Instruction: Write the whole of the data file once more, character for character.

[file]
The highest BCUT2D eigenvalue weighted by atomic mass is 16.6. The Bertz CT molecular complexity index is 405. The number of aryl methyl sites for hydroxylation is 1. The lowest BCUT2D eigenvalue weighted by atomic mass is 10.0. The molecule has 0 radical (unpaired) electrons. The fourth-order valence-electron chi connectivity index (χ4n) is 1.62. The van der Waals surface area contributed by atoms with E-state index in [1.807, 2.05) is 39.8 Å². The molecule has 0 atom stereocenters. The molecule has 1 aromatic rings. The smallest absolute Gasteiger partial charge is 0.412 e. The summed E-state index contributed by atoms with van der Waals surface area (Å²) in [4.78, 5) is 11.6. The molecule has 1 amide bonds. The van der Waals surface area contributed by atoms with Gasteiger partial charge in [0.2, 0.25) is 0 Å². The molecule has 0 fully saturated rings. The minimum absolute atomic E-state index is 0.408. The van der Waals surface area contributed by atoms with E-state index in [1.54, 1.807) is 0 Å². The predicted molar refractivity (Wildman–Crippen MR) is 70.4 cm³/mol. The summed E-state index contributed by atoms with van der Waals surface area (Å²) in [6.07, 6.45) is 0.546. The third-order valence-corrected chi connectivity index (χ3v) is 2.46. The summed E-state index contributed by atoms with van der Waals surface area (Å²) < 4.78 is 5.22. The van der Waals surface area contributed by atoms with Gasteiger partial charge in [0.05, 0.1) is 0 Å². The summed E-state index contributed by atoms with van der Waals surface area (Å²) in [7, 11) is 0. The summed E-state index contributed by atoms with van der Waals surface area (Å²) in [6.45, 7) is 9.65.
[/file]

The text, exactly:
The highest BCUT2D eigenvalue weighted by atomic mass is 16.6. The Bertz CT molecular complexity index is 405. The number of aryl methyl sites for hydroxylation is 1. The lowest BCUT2D eigenvalue weighted by atomic mass is 10.0. The molecule has 0 radical (unpaired) electrons. The fourth-order valence-electron chi connectivity index (χ4n) is 1.62. The van der Waals surface area contributed by atoms with E-state index in [1.807, 2.05) is 39.8 Å². The molecule has 0 atom stereocenters. The molecule has 1 aromatic rings. The smallest absolute Gasteiger partial charge is 0.412 e. The summed E-state index contributed by atoms with van der Waals surface area (Å²) in [4.78, 5) is 11.6. The molecule has 1 amide bonds. The van der Waals surface area contributed by atoms with Gasteiger partial charge in [0.2, 0.25) is 0 Å². The molecule has 0 fully saturated rings. The minimum absolute atomic E-state index is 0.408. The van der Waals surface area contributed by atoms with E-state index in [1.54, 1.807) is 0 Å². The predicted molar refractivity (Wildman–Crippen MR) is 70.4 cm³/mol. The summed E-state index contributed by atoms with van der Waals surface area (Å²) in [6.07, 6.45) is 0.546. The third-order valence-corrected chi connectivity index (χ3v) is 2.46. The summed E-state index contributed by atoms with van der Waals surface area (Å²) < 4.78 is 5.22. The van der Waals surface area contributed by atoms with Gasteiger partial charge in [0.05, 0.1) is 0 Å². The summed E-state index contributed by atoms with van der Waals surface area (Å²) in [7, 11) is 0. The summed E-state index contributed by atoms with van der Waals surface area (Å²) in [6.45, 7) is 9.65.